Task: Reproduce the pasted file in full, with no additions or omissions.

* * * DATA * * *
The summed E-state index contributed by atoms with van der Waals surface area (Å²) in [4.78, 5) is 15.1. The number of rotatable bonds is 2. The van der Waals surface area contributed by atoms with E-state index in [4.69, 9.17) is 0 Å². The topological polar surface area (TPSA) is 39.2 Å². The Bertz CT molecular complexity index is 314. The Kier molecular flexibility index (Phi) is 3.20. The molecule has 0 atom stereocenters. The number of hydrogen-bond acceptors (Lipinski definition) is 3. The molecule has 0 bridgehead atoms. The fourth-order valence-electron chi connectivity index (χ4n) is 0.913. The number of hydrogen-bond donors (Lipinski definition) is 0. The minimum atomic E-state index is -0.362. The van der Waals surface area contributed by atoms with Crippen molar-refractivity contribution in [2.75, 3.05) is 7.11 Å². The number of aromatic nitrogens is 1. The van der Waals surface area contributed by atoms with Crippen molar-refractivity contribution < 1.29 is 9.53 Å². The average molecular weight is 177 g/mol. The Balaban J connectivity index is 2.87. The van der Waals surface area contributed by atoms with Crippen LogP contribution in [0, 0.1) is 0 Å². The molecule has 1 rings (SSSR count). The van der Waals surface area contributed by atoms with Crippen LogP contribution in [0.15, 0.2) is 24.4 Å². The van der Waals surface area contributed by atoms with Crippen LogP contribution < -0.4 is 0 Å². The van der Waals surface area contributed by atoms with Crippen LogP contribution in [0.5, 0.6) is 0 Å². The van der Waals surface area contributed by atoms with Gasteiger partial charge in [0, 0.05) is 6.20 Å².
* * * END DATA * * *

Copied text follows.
The summed E-state index contributed by atoms with van der Waals surface area (Å²) in [4.78, 5) is 15.1. The number of rotatable bonds is 2. The van der Waals surface area contributed by atoms with E-state index in [4.69, 9.17) is 0 Å². The topological polar surface area (TPSA) is 39.2 Å². The Bertz CT molecular complexity index is 314. The Kier molecular flexibility index (Phi) is 3.20. The molecule has 0 atom stereocenters. The number of hydrogen-bond acceptors (Lipinski definition) is 3. The molecule has 0 bridgehead atoms. The fourth-order valence-electron chi connectivity index (χ4n) is 0.913. The number of hydrogen-bond donors (Lipinski definition) is 0. The minimum atomic E-state index is -0.362. The van der Waals surface area contributed by atoms with Crippen molar-refractivity contribution in [2.75, 3.05) is 7.11 Å². The number of aromatic nitrogens is 1. The van der Waals surface area contributed by atoms with Crippen molar-refractivity contribution < 1.29 is 9.53 Å². The average molecular weight is 177 g/mol. The Balaban J connectivity index is 2.87. The van der Waals surface area contributed by atoms with Crippen LogP contribution in [0, 0.1) is 0 Å². The molecule has 1 rings (SSSR count). The van der Waals surface area contributed by atoms with Crippen LogP contribution in [0.15, 0.2) is 24.4 Å². The van der Waals surface area contributed by atoms with Crippen LogP contribution < -0.4 is 0 Å². The van der Waals surface area contributed by atoms with Crippen LogP contribution in [0.5, 0.6) is 0 Å². The van der Waals surface area contributed by atoms with Gasteiger partial charge in [0, 0.05) is 6.20 Å².